How important is sticking to the script? Important enough that when a script was inadvertently changed last month, Salesforce customers were 'victims' of an outage on one of the company's main servers, facing millions of dollars in losses.
Why the outage? Apparently, it was due to a change in a script of a database used by customers of its Pardot SaaS marketing automation platform. The change in the database script 'broke' permissions and authorizations on databases, apparently throwing them open to anyone who could login. As Salesforce worked to fix the problem, it took the system offline for nearly 20 hours.
According to a statement by Salesforce, which otherwise has been very reticent about the issue: “On May 17, 2019, Salesforce blocked access to certain instances that contained customers affected by a database script deployment that inadvertently gave users broader data access than intended.”
Salesforce could have, and should have, done better. Ironically, the outage affected Salesforce's Pardot marketing automation system, which automatically looks for data on leads from Salesforce CRM information, and helps users build campaigns to reach new customers. The key here is that Pardot is automated, meaning that all the data involved is examined and evaluated in order to make accurate recommendations to users. And while automation is an integral component of Pardot, Salesforce failed to use it where it really counted - conducting an automated test of how the script changes would affect customers.
For companies whose business lives in the cloud - especially SaaS companies - “outage” is perhaps one of the most nightmarish words in their vocabulary. An outage means an inability to do business, an inability to collect payments, and an inability to satisfy customers – who, if they find themselves unable to get what they need from a company, may decide to take their business elsewhere.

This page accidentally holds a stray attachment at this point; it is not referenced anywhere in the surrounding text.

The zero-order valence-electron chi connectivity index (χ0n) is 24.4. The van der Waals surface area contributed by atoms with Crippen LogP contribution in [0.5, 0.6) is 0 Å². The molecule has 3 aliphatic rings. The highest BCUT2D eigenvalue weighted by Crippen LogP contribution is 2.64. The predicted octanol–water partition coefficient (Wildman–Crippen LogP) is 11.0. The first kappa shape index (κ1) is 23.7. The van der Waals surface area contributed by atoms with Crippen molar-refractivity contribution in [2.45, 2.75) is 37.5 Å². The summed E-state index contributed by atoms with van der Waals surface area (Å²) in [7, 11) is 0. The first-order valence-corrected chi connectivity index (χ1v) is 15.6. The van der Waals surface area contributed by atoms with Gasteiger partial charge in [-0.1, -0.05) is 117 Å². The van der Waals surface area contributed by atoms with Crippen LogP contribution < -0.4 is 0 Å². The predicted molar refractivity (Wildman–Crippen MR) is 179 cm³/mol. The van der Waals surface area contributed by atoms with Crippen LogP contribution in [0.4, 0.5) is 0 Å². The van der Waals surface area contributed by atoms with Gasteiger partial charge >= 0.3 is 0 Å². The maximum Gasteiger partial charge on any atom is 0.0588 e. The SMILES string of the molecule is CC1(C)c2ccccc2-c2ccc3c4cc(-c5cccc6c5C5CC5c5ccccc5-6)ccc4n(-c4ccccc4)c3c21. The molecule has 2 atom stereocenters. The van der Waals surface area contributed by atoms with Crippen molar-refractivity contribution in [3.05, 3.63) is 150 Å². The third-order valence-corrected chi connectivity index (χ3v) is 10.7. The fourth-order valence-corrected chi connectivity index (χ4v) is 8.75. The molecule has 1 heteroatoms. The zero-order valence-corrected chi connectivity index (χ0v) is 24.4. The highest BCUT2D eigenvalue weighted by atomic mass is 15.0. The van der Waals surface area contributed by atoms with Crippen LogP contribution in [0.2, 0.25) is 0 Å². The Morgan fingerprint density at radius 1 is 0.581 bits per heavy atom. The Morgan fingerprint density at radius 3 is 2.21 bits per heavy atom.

Outage-related losses are not “on paper” or otherwise theoretical; they are as real as can be. According to Statista, 24 percent of global enterprises polled said that a single hour of server downtime in 2017 and 2018 cost them between $301,000 and $400,000. And, for 14 percent of companies, that loss topped over $5 million – an hour! The stockholders of those companies are no doubt praying that their firms' data was not stored on Salesforce's NA14 server, where many instances of Salesforce apparently live.
While heavenly intervention would certainly be welcome, the victims of the Salesforce outage probably would want a more terrestrial guarantee from the company that these outages are prevented in the future. This is far from the first time Salesforce has been down, although the latest outage is considered by most to be its worst one ever. What could the company have done differently?
A wider issue